TAMU Law professors elected leaders of American Branch of ILA

Posted by Texas A&M School of Law on Oct 26, 2020 10:39:25 AM

Ku and YuAt the 99th annual meeting of the American Branch of the International Law Association on October 24, two professors at Texas A&M University School of Law were elected Branch leaders. Professor Peter Yu was elected one of the Branch's vice-presidents, and Professor Charlotte Ku was elected to the Board of Directors.

Founded in Brussels in 1873 and currently headquartered in London, the International Law Association (ILA) is the preeminent international non-governmental organization involved in developing and restating international law. It has 60 branches and around 4400 members.logo.4e9bc7d84d71

Established in 1922, the American Branch has more than 250 members and is one of the ILA's largest branches. In addition to participating in Branch committees, events and other activities, Branch members have opportunities to represent the United States on ILA committees and to "help prepare draft treaties or studies in collaboration with leading international lawyers and international law academics from around the world."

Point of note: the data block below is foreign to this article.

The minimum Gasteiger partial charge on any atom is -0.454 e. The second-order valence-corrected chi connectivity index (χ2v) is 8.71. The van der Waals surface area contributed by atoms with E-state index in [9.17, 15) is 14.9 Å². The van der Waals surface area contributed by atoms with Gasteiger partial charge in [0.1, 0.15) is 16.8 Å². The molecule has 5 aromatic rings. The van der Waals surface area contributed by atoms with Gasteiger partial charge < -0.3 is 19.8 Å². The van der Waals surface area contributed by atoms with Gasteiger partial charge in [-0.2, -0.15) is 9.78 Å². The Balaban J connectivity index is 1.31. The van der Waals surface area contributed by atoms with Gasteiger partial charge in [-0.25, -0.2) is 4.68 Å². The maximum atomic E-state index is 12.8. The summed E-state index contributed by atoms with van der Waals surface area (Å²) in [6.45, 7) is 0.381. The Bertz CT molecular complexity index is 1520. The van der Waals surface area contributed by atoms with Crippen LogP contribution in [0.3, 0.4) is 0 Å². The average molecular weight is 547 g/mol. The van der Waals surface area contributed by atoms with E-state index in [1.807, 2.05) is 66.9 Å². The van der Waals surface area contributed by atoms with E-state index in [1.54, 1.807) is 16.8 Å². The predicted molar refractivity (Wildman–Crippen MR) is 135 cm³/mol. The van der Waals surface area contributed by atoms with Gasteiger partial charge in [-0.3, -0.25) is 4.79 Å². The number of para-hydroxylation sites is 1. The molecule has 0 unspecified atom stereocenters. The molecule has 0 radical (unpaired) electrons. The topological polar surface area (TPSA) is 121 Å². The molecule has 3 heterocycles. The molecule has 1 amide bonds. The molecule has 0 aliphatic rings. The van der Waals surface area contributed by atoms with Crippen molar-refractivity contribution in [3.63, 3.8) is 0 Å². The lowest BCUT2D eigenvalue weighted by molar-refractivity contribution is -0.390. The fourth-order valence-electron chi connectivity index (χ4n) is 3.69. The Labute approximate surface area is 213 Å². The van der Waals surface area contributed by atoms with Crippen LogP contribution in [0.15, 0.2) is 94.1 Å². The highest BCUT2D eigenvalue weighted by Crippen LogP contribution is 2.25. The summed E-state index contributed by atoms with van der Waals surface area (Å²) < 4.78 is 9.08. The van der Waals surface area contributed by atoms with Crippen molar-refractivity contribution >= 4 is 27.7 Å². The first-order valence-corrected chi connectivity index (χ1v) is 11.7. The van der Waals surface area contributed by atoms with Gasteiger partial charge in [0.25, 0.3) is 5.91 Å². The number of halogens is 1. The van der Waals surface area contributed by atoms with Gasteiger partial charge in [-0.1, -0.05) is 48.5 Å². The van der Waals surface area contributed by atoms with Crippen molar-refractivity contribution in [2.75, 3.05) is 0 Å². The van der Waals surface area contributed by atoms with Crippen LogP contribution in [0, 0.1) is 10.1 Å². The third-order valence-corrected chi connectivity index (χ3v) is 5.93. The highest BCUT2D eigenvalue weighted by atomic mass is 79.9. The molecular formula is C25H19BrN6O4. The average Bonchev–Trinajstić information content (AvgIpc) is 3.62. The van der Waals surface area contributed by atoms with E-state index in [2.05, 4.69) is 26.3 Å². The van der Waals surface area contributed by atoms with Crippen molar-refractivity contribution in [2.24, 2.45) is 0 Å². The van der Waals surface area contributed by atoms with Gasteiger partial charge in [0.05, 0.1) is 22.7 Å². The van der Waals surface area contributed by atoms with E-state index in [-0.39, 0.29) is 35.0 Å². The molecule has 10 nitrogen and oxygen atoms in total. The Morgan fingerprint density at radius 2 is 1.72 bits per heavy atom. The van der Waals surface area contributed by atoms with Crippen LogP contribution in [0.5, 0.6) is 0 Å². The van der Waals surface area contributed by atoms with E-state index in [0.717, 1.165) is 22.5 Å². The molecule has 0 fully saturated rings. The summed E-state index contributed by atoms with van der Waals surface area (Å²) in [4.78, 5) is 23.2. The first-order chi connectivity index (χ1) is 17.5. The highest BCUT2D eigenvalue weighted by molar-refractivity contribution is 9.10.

Professor Yu directs the Center for Law and Intellectual Property and holds a joint appointment at the School of Law and the Department of Communication at Texas A&M University. Last weekend, he became the first member of Asian descent in more than two decades to be elected one of the Branch's vice-presidents.

Professor Yu has served as the Director or Co-Director of Studies of the American Branch in the past four years and has been a member of the Board of Directors (and previously the Executive Committee) since October 2006. He currently co-chairs the Branch's Committee on International Intellectual Property. He is also one of the four U.S. delegates to the ILA Committee on Intellectual Property and Private International Law.